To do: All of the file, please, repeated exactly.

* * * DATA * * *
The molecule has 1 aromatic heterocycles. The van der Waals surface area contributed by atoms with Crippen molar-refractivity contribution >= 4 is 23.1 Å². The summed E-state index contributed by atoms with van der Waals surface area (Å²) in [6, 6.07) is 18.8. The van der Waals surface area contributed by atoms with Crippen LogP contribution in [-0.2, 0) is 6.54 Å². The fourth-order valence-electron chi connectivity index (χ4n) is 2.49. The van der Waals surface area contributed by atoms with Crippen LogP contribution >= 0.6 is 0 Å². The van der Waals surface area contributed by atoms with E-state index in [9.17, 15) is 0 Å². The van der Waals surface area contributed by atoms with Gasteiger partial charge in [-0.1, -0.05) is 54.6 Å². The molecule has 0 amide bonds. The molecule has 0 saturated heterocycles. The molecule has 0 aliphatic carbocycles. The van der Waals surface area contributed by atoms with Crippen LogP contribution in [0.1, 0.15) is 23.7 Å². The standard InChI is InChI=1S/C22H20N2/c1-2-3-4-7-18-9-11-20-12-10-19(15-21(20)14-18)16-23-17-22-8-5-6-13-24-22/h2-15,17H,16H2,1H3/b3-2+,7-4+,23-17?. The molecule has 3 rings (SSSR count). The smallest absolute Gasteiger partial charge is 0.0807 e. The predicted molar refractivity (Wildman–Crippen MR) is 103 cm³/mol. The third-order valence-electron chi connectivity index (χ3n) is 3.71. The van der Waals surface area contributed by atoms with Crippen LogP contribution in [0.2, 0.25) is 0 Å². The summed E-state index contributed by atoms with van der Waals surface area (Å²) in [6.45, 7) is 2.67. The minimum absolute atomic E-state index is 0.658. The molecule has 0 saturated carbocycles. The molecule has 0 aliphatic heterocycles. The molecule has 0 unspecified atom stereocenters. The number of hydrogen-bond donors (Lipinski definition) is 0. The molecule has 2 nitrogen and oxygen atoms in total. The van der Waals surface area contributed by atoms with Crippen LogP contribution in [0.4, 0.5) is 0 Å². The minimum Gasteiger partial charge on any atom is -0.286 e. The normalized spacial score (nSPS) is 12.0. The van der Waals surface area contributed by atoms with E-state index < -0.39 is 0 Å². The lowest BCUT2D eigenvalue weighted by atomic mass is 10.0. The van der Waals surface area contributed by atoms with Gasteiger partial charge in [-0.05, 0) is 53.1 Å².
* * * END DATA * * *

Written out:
The molecule has 1 aromatic heterocycles. The van der Waals surface area contributed by atoms with Crippen molar-refractivity contribution >= 4 is 23.1 Å². The summed E-state index contributed by atoms with van der Waals surface area (Å²) in [6, 6.07) is 18.8. The van der Waals surface area contributed by atoms with Crippen LogP contribution in [-0.2, 0) is 6.54 Å². The fourth-order valence-electron chi connectivity index (χ4n) is 2.49. The van der Waals surface area contributed by atoms with Crippen LogP contribution >= 0.6 is 0 Å². The van der Waals surface area contributed by atoms with E-state index in [9.17, 15) is 0 Å². The van der Waals surface area contributed by atoms with Gasteiger partial charge in [-0.1, -0.05) is 54.6 Å². The molecule has 0 amide bonds. The molecule has 0 saturated heterocycles. The molecule has 0 aliphatic carbocycles. The van der Waals surface area contributed by atoms with Crippen LogP contribution in [0.1, 0.15) is 23.7 Å². The standard InChI is InChI=1S/C22H20N2/c1-2-3-4-7-18-9-11-20-12-10-19(15-21(20)14-18)16-23-17-22-8-5-6-13-24-22/h2-15,17H,16H2,1H3/b3-2+,7-4+,23-17?. The molecule has 3 rings (SSSR count). The smallest absolute Gasteiger partial charge is 0.0807 e. The predicted molar refractivity (Wildman–Crippen MR) is 103 cm³/mol. The third-order valence-electron chi connectivity index (χ3n) is 3.71. The van der Waals surface area contributed by atoms with Crippen LogP contribution in [0.2, 0.25) is 0 Å². The summed E-state index contributed by atoms with van der Waals surface area (Å²) in [6.45, 7) is 2.67. The minimum absolute atomic E-state index is 0.658. The molecule has 0 saturated carbocycles. The molecule has 0 aliphatic heterocycles. The molecule has 0 unspecified atom stereocenters. The number of hydrogen-bond donors (Lipinski definition) is 0. The molecule has 2 nitrogen and oxygen atoms in total. The van der Waals surface area contributed by atoms with Crippen LogP contribution in [0.4, 0.5) is 0 Å². The minimum Gasteiger partial charge on any atom is -0.286 e. The normalized spacial score (nSPS) is 12.0. The van der Waals surface area contributed by atoms with E-state index < -0.39 is 0 Å². The lowest BCUT2D eigenvalue weighted by atomic mass is 10.0. The van der Waals surface area contributed by atoms with Gasteiger partial charge in [-0.05, 0) is 53.1 Å².